[This is Part#4 of the Energy Management Series. You may access Part#1 here, Part#2 here and Part#3 here.]

Energy management is one of the key sustainable survival approaches. The purpose of having an energy management system is:

  • To reduce the cost of energy
  • To reduce carbon footprints
  • Reducing the energy risk

The energy management systems have broadly of two aspects to be addressed, viz. a policy and a solution. The policy is something like ISO 50001, and the solution is something like having a combination of hardware and software that collects, records, analyses, and controls the energy consumption. Ideally, both, policy and solution do go hand-in-hand. Without a policy, the solution doesn’t lead to a fruitful optimization; and on the other side without a solution, the policy fails to achieve its objectives and targets (O&T).

Energy Management Solution is nothing but essentially a “Building Management System (BMS)” or “Building Automation System (BAS)”. BMS/BAS is primarily about real-time control, it is the steering control for the operating system. The systems are not built for dealing with historical data or reporting. BMS/BAS only allow building teams to automate control, without giving insight into how much building systems should be adjusted and why. On the policy front, Energy Management System (EMS) is primarily a reporting and decision support tool. It is a dashboard for energy data and can track trends and help decision makers. Walking a step ahead, there is also a term called “Energy Information System (EIS)”. Energy information systems (EIS) are being used to supplement the energy monitoring and tracking of EMS with functions including weather information, pricing structures, and more sophisticated real-time energy usage data.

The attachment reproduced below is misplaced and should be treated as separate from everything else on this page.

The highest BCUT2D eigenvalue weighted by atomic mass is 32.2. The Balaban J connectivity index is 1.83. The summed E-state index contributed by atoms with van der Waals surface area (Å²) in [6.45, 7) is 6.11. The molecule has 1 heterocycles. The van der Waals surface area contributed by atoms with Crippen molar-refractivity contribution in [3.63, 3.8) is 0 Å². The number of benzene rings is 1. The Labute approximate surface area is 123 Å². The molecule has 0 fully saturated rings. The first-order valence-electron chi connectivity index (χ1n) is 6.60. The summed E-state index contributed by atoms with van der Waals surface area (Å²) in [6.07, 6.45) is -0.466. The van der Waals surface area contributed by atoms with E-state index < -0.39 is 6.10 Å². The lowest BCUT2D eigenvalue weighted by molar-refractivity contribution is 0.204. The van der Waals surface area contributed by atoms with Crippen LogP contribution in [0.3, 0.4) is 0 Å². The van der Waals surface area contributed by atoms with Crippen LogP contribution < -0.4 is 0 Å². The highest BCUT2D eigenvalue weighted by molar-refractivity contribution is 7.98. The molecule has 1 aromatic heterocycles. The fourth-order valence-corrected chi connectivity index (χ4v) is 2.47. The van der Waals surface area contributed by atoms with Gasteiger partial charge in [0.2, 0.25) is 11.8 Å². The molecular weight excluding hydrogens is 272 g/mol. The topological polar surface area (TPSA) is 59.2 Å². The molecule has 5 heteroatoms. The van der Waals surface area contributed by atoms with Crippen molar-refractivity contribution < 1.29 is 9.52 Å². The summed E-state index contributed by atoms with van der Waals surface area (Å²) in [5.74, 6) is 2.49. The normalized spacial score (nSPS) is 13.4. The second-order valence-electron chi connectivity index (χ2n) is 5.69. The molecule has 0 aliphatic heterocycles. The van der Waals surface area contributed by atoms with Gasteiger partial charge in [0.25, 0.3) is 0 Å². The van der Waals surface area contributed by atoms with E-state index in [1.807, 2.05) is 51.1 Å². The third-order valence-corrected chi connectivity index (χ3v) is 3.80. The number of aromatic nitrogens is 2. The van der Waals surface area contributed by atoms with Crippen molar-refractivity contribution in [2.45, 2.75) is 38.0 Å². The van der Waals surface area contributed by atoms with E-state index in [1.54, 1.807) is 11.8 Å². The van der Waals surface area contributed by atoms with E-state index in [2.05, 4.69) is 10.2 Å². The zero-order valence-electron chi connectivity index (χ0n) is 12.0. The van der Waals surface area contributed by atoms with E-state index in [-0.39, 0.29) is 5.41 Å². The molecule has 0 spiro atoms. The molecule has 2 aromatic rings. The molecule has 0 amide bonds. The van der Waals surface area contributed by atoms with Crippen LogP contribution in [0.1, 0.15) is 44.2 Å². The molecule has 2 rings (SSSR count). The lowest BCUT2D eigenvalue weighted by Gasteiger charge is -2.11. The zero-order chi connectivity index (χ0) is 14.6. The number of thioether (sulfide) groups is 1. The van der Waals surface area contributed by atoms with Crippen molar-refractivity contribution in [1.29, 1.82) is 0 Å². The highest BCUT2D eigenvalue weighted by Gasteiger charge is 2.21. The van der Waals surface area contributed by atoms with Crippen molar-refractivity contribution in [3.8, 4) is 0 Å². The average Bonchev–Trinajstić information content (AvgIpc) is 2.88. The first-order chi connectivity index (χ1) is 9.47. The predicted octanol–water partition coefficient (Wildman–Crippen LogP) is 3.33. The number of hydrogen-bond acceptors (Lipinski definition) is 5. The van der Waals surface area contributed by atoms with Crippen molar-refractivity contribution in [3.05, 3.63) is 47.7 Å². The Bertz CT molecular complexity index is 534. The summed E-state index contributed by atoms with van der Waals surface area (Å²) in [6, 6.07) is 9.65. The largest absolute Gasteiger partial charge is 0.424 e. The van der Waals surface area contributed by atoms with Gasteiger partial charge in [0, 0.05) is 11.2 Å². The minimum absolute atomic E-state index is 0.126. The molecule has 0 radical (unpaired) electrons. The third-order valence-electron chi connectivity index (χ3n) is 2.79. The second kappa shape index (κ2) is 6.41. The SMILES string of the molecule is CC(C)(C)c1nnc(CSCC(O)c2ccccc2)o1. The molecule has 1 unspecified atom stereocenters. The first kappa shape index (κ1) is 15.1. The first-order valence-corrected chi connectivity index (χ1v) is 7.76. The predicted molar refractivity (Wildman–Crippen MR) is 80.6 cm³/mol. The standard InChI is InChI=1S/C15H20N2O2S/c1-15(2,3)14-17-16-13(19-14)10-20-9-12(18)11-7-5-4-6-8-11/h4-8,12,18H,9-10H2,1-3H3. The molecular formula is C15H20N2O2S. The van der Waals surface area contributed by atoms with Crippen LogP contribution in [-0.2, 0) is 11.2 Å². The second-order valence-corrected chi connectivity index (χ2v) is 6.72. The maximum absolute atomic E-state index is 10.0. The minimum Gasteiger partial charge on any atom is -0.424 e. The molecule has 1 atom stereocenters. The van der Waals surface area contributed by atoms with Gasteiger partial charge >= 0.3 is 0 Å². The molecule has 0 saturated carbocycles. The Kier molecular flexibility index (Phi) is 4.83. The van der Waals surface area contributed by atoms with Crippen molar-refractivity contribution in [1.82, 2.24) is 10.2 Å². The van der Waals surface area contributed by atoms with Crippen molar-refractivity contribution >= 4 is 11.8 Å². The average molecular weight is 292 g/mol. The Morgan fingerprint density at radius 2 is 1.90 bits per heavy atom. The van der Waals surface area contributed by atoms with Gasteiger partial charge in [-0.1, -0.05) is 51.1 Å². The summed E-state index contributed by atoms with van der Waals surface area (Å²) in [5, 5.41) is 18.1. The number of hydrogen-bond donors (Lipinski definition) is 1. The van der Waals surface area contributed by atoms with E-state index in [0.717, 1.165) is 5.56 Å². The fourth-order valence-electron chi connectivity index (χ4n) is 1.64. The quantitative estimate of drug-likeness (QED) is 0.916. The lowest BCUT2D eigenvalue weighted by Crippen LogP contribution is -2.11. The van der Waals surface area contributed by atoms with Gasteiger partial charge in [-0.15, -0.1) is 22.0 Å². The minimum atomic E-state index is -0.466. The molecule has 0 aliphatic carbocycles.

To make the understanding easier – EMS is a dashboard of a plan where the pilot can see the status, backed by a policy or framework; whereas BMS is like the rudder or the throttle lever or the control wheel. What all is controlled or managed by the BMS can be viewed or experienced on EMS. BMS gets you the data, and EMS empowers you to make the decisions on the data being brought by the BMS. In India, often industry use BMS and EMS interchangeably. Considering the market demand BMS providers integrated the functionalities of the EMS with that of BMS and vice-e-versa. And largely an element of policy framework is grossly missing, especially for the organizations baring leading corporate houses such as Aditya Birla, Reliance, Tata, TVS, Mahindra, etc.

Here in India, EMS was introduced by Schneider in early ’10. Though adoption of the system was not so strong, it took a tremendous amount of efforts in convincing the users to go for such system. Schneider found only corporate houses with decent CapEx (allotted Capital Expenditure) would go for it. Gradually a lot of such companies like L&T, Elmeasure, Secure, Siemens, etc entered the competition, followed by the start-ups like Ecolibrium Energy, Zenatics, etc. When Schneider was a perceived leader in the EMS segment, Honeywell emerged as a leading BMS solution provider. Progressively, L&T, Elmeasure, Secure, Siemens, etc. realized the limitations on market capturing against their other bigger verticals and technologically limited offerings. If we look at today’s landscape, grossly the EMS/BMS market is perceived as a common market. Buyers weight them as one and the same; in fact, the term “BMS” is getting eroded day by day, and EMS is getting wider acceptance as a holistic energy management system. Also, the technological advancements towards cloud computing and cheaper data communication options made the cloud based energy management more attractive proposition; where companies like Ecolibrium Energy and Zenatics are emerging well. Traditional players, except Schneider, stopped focusing on the EMS segment and now with very limited players and very innovative propositions – buyers have more functionalities and customization options.